Rabies has always been a shared responsibility among local, provincial/territorial and federal authorities. In 2009, public health, agriculture and provincial/territorial wildlife agencies, the Public Health Agency of Canada (PHAC), the Canadian Food Inspection Agency (CFIA), Environment Canada and key non-government organizations collectively developed the Canadian Rabies Management Plan which laid out a national strategy for the management of rabies. The Plan covered disease surveillance, prevention, response and control strategies for both terrestrial and bat-associated rabies virus variants in Canada.
In 2014, federal, provincial and territorial roles and responsibilities changed, specifically for the collection and submission of samples, along with investigation and quarantine of suspect domestic animals Footnote 2. In addition to assuming these responsibilities, provincial and territorial authorities will continue to be responsible for the management of rabies and human health. Federal departments and agencies continue to support rabies management through key activities such as testing, vaccine approval and procurement, human serology testing, guidance on vaccination and treatment in humans, key prevention messages and national reporting. Other partners remain integral to the prevention and management of rabies, including non-government wildlife organizations, private veterinarians, the communities that are impacted by rabies and the general public.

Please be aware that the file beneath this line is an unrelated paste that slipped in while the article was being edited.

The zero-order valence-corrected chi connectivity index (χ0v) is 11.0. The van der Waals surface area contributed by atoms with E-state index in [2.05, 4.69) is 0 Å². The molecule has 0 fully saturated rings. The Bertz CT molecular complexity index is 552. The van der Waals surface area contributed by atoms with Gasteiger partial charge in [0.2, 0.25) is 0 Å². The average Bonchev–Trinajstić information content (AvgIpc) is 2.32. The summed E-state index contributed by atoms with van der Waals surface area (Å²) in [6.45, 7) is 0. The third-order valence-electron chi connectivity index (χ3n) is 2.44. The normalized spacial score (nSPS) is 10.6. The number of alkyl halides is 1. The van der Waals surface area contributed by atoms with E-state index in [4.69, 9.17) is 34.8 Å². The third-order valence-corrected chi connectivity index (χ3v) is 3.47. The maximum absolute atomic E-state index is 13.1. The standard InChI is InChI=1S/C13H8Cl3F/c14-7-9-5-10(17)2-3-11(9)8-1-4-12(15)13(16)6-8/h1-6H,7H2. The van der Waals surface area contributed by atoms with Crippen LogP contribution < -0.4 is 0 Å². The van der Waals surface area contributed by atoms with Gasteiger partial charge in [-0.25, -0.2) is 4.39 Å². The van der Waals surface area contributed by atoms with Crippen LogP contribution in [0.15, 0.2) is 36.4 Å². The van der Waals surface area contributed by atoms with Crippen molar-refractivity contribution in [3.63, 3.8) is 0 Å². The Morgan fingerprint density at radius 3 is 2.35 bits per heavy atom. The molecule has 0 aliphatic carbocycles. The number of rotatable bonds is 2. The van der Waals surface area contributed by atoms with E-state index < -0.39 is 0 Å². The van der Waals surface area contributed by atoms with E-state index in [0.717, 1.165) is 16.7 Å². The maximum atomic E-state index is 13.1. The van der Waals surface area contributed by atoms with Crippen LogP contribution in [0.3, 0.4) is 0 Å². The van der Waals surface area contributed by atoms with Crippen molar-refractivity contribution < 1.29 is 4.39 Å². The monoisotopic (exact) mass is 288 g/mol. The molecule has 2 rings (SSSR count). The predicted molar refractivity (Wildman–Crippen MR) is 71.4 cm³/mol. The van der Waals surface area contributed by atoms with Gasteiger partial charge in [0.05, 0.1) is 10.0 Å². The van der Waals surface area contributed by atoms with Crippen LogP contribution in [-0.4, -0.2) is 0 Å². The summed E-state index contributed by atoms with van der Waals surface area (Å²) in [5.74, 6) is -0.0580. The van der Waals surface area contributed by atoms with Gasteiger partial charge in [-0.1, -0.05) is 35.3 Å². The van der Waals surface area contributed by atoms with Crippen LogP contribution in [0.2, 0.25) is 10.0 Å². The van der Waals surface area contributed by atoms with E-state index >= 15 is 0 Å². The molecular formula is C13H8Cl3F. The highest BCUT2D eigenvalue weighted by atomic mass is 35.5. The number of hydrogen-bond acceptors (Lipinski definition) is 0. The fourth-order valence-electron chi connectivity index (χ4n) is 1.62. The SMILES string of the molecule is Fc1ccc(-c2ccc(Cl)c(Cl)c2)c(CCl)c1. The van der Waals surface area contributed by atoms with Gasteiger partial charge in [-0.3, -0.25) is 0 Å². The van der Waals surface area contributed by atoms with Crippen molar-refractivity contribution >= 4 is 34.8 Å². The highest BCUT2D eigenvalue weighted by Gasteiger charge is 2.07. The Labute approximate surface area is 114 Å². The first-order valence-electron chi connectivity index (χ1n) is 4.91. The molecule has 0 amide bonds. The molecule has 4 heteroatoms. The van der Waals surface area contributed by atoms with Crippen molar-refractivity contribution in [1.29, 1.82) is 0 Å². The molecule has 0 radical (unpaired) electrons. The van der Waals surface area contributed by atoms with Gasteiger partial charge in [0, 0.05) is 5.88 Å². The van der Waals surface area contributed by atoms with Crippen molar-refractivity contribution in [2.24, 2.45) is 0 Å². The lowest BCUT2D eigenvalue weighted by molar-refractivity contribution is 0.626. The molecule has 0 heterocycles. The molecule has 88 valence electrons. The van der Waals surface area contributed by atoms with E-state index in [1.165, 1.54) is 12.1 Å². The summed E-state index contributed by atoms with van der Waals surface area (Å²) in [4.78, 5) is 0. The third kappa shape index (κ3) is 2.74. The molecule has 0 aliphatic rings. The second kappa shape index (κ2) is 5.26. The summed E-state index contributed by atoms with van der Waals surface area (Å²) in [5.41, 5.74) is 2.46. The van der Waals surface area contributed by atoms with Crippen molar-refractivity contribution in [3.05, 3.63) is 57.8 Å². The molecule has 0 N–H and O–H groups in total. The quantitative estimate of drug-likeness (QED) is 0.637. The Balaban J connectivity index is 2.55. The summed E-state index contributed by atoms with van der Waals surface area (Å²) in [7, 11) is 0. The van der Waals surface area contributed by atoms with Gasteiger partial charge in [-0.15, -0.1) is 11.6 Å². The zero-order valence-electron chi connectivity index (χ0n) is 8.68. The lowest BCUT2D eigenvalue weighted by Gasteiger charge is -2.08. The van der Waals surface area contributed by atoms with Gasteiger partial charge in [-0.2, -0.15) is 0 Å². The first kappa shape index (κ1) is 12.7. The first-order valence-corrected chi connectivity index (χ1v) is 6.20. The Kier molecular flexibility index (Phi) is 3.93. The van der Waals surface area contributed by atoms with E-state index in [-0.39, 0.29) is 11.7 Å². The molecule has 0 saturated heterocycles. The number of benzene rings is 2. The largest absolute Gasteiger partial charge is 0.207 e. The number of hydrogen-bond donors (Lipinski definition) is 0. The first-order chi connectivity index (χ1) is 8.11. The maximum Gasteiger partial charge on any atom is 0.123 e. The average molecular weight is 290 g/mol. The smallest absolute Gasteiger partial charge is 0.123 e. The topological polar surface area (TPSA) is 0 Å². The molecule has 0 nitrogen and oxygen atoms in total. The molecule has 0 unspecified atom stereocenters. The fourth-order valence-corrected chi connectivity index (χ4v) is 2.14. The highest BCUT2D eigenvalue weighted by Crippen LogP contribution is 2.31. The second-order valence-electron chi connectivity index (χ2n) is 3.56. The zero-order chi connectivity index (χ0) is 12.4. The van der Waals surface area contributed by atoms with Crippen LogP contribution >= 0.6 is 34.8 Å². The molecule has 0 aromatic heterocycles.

New rabies-control tests and technologies have been developed, such as an oral rabies vaccine which is effective in skunks and raccoons, and lessons have been learned from recent outbreaks. As a result, the Canadian Rabies Management Plan is being updated by a working group composed of federal, provincial and territorial public health, agriculture, and wildlife authorities and stakeholders from non-government organizations. Collectively, members represent a broad range of disciplines including policymaking/regulation, epidemiology, ecology, infectious disease surveillance/control and laboratory diagnostics. Led jointly by representatives from PHAC and the Ontario Ministry of Health and Long-Term Care, the goal of this process will be to ensure the Plan reflects advances and changes in Canada and includes new insights and details on multijurisdictional coordination during national incidents. The target date for completion of the updated plan is fall 2016.
The updated Plan will reflect current practices and Canadian Rabies Management Plan will also provide important Canadian context for the revision of the North American Rabies Management Plan (NARMP) Footnote 3, which is also underway. The 2008 NARMP established a protocol for rabies management in North America and has played a key role in facilitating mutual cross-border planning, communication, and response in recent years. It has also supported rabies prevention and control within each respective country and North America overall.
The effective management of rabies in Canada and across North America involves an integrated and collaborative approach between partners in human and animal health. As the rabies landscape continues to evolve, so too must the strategies and frameworks that manage this disease. The Canadian Rabies Management Plan, and associated collaborative efforts, are positioned to support these evolving challenges in the coming years.
The authors would like to acknowledge the many partners and stakeholders involved in rabies surveillance, prevention, education, research, response and control across Canada.
Conflict of interest